Holocaust Museum Houston is dedicated to educating people about the Holocaust, remembering the 6 million Jews and other innocent victims and honoring the survivors’ legacy. Using the lessons of the Holocaust and other genocides, we teach the dangers of hatred, prejudice and apathy.
Dear Teachers or Group Leaders:
Thank you for your interest in Holocaust Museum Houston. We hope your visit will be a memorable learning experience. To help you prepare your students or guests for their visit to the Museum, we have enclosed materials that may supplement your study of the Holocaust and promote discussion of related issues.
The Museum stresses the idea of agency: each of us is an actor in history, and each of us must make moral choices in our daily lives. A key feature of Holocaust Museum Houston’s educational programming is our Triangle Lesson. This lesson asks the question, “Which Role Do You Choose?” European Jews, along with non-Jewish victims of the Holocaust (political dissidents, Jehovah’s Witnesses, homosexuals, Sinti and Roma, Poles, physically disabled and the mentally ill) were targeted for death. These people were innocent victims; they had no options regarding their selection. With the exception of the victims, the total number of individuals under Adolf Hitler’s control at the height of the Third Reich was around a few hundred million. They were in the position to make a choice as to what role they wished to follow. People could choose either to be perpetrators, rescuers, upstanders or bystanders.
A perpetrator is someone who commits or carries out a wrongdoing. A rescuer is a person who saves another from danger or violence.
An upstander is someone who doesn’t stand by in the face of injustice; instead, this person finds a way to make a difference.
A bystander is a person who is present at an event without participating in it.
A small percentage of the population was comprised of perpetrators, less than one percent chose to be rescuers. Most people chose the role of bystander.
For additional insight into the issues of the Holocaust, Holocaust Museum Houston offers Holocaust-themed curriculum trunks for elementary, middle and high school classrooms, as well as for Advanced Placement English and a Spanish language trunk. The Museum also has curriculum trunks on genocide. Information on this valuable multimedia teaching resource is available on the Museum’s Web site at http://www.hmh.org/ed_cur_trunk.shtml. For more information about this program, call 713-94-8000, ext. 118 or e-mail email@example.com.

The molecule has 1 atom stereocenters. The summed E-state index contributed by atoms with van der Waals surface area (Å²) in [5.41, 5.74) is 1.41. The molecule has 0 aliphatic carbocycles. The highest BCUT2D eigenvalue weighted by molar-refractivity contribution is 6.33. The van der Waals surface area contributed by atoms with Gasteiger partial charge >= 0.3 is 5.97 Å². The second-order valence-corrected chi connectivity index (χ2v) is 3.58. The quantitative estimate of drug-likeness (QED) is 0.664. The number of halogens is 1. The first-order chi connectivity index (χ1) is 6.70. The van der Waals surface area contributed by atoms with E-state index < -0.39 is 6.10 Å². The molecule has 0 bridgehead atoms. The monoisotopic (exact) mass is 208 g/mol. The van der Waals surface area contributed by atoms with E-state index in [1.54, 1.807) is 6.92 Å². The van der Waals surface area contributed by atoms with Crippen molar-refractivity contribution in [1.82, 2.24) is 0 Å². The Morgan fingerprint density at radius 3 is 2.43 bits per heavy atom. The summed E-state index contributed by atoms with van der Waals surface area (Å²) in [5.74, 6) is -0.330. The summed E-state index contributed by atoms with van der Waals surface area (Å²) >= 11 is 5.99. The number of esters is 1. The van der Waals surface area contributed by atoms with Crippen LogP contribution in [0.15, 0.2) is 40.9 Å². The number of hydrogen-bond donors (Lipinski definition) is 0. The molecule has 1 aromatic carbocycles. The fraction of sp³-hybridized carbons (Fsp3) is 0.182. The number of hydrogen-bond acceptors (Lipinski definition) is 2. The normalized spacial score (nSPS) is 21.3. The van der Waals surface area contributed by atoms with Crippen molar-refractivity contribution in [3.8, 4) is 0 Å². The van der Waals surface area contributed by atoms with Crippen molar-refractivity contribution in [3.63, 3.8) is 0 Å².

Teacher training sessions also are available. For more information, please call 713-94-8000, ext. 13 or e-mail firstname.lastname@example.org.
We look forward to your visit and encourage you to think about the many issues that the Holocaust encompasses and to explore them with your students prior to your visit. We hope the information found in this document helps you as you work with your group.
Table of Contents
Mission Statement ... 1
Introduction ... Table of Contents... 3
About Holocaust Museum Houston ... 4
Information about Group Tours ... 5
Pre-Visit Activities ... 6
Post-Visit Activities ... 7
The Holocaust: Creating a Rationale for Your Teaching ... 8
Guidelines for Teaching the Holocaust ... 9
USHMM Maps ...10
Europe, 1933 ...10
Europe, 1939 ...10
German Administration of Europe, 194 ...11
Major Ghettos in Occupied Europe ...11
Major Deportations to Extermination Camps, 194–1945 ...1
Defeat of Nazi Germany, 194–1945 ...1
Vocabulary Terms Related to the Holocaust ...13
General Terms ...13
Jewish Religion ...19
Lesson Idea: Terms of Prejudice ...0
Frequently Asked Questions about the Holocaust ...1
Abbreviated Timeline of the Holocaust, 1933-1945 ...3
Suggested Readings ...7
Additional Services ...31
4Holocaust Museum Houston is a living testimonial to the millions who perished in the Holocaust, a place to honor those who survived and a source of education for this and future generations. Holocaust Museum Houston recounts the tragedy of the Holocaust by focusing on the lives and experiences of survivors who came to Houston after World War II.